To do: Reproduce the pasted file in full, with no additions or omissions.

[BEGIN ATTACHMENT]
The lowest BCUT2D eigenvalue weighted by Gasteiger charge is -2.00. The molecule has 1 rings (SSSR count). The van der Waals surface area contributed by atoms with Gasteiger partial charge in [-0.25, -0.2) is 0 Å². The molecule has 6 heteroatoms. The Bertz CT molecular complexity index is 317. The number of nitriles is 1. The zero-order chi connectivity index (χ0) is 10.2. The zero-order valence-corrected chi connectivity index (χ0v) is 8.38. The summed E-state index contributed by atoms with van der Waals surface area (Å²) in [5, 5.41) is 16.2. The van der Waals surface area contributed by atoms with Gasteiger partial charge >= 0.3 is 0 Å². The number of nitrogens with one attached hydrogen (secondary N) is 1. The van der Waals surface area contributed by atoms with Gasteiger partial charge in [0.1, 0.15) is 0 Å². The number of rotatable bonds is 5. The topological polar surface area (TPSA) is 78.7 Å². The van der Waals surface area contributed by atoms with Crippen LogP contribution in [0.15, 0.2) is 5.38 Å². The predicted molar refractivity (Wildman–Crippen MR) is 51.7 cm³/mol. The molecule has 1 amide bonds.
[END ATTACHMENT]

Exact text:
The lowest BCUT2D eigenvalue weighted by Gasteiger charge is -2.00. The molecule has 1 rings (SSSR count). The van der Waals surface area contributed by atoms with Gasteiger partial charge in [-0.25, -0.2) is 0 Å². The molecule has 6 heteroatoms. The Bertz CT molecular complexity index is 317. The number of nitriles is 1. The zero-order chi connectivity index (χ0) is 10.2. The zero-order valence-corrected chi connectivity index (χ0v) is 8.38. The summed E-state index contributed by atoms with van der Waals surface area (Å²) in [5, 5.41) is 16.2. The van der Waals surface area contributed by atoms with Gasteiger partial charge >= 0.3 is 0 Å². The number of nitrogens with one attached hydrogen (secondary N) is 1. The van der Waals surface area contributed by atoms with Gasteiger partial charge in [0.1, 0.15) is 0 Å². The number of rotatable bonds is 5. The topological polar surface area (TPSA) is 78.7 Å². The van der Waals surface area contributed by atoms with Crippen LogP contribution in [0.15, 0.2) is 5.38 Å². The predicted molar refractivity (Wildman–Crippen MR) is 51.7 cm³/mol. The molecule has 1 amide bonds.